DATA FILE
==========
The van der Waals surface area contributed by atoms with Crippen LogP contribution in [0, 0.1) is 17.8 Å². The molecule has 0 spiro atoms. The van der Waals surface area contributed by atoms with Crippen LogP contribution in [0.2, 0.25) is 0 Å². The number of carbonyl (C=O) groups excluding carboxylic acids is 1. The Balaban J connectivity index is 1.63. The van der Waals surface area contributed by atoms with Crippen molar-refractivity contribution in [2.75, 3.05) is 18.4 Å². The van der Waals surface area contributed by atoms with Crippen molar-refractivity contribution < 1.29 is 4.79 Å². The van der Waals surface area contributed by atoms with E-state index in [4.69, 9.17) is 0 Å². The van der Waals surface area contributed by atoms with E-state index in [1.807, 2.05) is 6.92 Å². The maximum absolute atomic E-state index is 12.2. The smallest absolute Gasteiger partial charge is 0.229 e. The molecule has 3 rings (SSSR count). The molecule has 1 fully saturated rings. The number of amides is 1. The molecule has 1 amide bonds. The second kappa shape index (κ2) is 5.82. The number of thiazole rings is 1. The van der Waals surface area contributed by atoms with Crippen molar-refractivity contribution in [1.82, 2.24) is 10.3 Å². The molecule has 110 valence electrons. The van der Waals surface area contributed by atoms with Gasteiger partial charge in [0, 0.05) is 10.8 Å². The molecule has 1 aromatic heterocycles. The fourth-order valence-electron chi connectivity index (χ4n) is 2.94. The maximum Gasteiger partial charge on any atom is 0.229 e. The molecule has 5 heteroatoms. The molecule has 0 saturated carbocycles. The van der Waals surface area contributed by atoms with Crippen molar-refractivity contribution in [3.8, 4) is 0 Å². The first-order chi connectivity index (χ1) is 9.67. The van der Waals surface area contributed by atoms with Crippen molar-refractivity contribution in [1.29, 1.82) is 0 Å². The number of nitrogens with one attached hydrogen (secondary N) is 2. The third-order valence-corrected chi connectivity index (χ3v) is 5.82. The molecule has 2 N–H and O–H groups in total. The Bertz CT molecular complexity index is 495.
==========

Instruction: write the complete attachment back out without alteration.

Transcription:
The van der Waals surface area contributed by atoms with Crippen LogP contribution in [0, 0.1) is 17.8 Å². The molecule has 0 spiro atoms. The van der Waals surface area contributed by atoms with Crippen LogP contribution in [0.2, 0.25) is 0 Å². The number of carbonyl (C=O) groups excluding carboxylic acids is 1. The Balaban J connectivity index is 1.63. The van der Waals surface area contributed by atoms with Crippen molar-refractivity contribution in [2.75, 3.05) is 18.4 Å². The van der Waals surface area contributed by atoms with Crippen molar-refractivity contribution < 1.29 is 4.79 Å². The van der Waals surface area contributed by atoms with E-state index in [4.69, 9.17) is 0 Å². The van der Waals surface area contributed by atoms with E-state index in [1.807, 2.05) is 6.92 Å². The maximum absolute atomic E-state index is 12.2. The smallest absolute Gasteiger partial charge is 0.229 e. The molecule has 3 rings (SSSR count). The molecule has 1 fully saturated rings. The number of amides is 1. The molecule has 1 amide bonds. The second kappa shape index (κ2) is 5.82. The number of thiazole rings is 1. The van der Waals surface area contributed by atoms with Crippen molar-refractivity contribution in [1.82, 2.24) is 10.3 Å². The molecule has 110 valence electrons. The van der Waals surface area contributed by atoms with Gasteiger partial charge in [0, 0.05) is 10.8 Å². The molecule has 1 aromatic heterocycles. The fourth-order valence-electron chi connectivity index (χ4n) is 2.94. The maximum Gasteiger partial charge on any atom is 0.229 e. The molecule has 5 heteroatoms. The molecule has 0 saturated carbocycles. The van der Waals surface area contributed by atoms with Crippen molar-refractivity contribution in [3.8, 4) is 0 Å². The first-order chi connectivity index (χ1) is 9.67. The van der Waals surface area contributed by atoms with Crippen molar-refractivity contribution in [1.29, 1.82) is 0 Å². The number of nitrogens with one attached hydrogen (secondary N) is 2. The third-order valence-corrected chi connectivity index (χ3v) is 5.82. The molecule has 2 N–H and O–H groups in total. The Bertz CT molecular complexity index is 495.